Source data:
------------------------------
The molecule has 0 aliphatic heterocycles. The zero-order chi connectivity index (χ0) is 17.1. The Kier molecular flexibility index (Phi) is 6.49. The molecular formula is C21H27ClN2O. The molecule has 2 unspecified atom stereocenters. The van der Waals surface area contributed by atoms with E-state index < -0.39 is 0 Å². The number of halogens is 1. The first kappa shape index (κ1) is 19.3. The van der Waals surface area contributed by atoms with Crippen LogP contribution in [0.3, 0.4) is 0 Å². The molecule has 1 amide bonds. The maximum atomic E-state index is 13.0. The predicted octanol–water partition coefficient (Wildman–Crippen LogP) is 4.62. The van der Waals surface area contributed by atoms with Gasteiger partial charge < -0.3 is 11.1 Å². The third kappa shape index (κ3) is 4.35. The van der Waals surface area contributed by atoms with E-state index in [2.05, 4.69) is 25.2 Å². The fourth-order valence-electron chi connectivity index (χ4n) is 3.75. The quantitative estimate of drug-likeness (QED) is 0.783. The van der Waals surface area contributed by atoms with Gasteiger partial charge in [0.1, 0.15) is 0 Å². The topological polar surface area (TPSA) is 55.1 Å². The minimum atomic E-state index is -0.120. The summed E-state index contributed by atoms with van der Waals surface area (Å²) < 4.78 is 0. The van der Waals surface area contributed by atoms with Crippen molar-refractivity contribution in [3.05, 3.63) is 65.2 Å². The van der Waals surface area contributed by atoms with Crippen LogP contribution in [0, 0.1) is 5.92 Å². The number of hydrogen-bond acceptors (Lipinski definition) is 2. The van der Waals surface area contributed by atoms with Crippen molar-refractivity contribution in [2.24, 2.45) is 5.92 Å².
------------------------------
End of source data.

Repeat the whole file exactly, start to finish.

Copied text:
The molecule has 0 aliphatic heterocycles. The zero-order chi connectivity index (χ0) is 17.1. The Kier molecular flexibility index (Phi) is 6.49. The molecular formula is C21H27ClN2O. The molecule has 2 unspecified atom stereocenters. The van der Waals surface area contributed by atoms with E-state index < -0.39 is 0 Å². The number of halogens is 1. The first kappa shape index (κ1) is 19.3. The van der Waals surface area contributed by atoms with Crippen LogP contribution in [0.3, 0.4) is 0 Å². The molecule has 1 amide bonds. The maximum atomic E-state index is 13.0. The predicted octanol–water partition coefficient (Wildman–Crippen LogP) is 4.62. The van der Waals surface area contributed by atoms with Gasteiger partial charge < -0.3 is 11.1 Å². The third kappa shape index (κ3) is 4.35. The van der Waals surface area contributed by atoms with E-state index in [2.05, 4.69) is 25.2 Å². The fourth-order valence-electron chi connectivity index (χ4n) is 3.75. The quantitative estimate of drug-likeness (QED) is 0.783. The van der Waals surface area contributed by atoms with Gasteiger partial charge in [0.1, 0.15) is 0 Å². The topological polar surface area (TPSA) is 55.1 Å². The minimum atomic E-state index is -0.120. The summed E-state index contributed by atoms with van der Waals surface area (Å²) < 4.78 is 0. The van der Waals surface area contributed by atoms with Crippen molar-refractivity contribution in [3.05, 3.63) is 65.2 Å². The van der Waals surface area contributed by atoms with Crippen LogP contribution in [0, 0.1) is 5.92 Å². The number of hydrogen-bond acceptors (Lipinski definition) is 2. The van der Waals surface area contributed by atoms with Crippen molar-refractivity contribution in [2.24, 2.45) is 5.92 Å².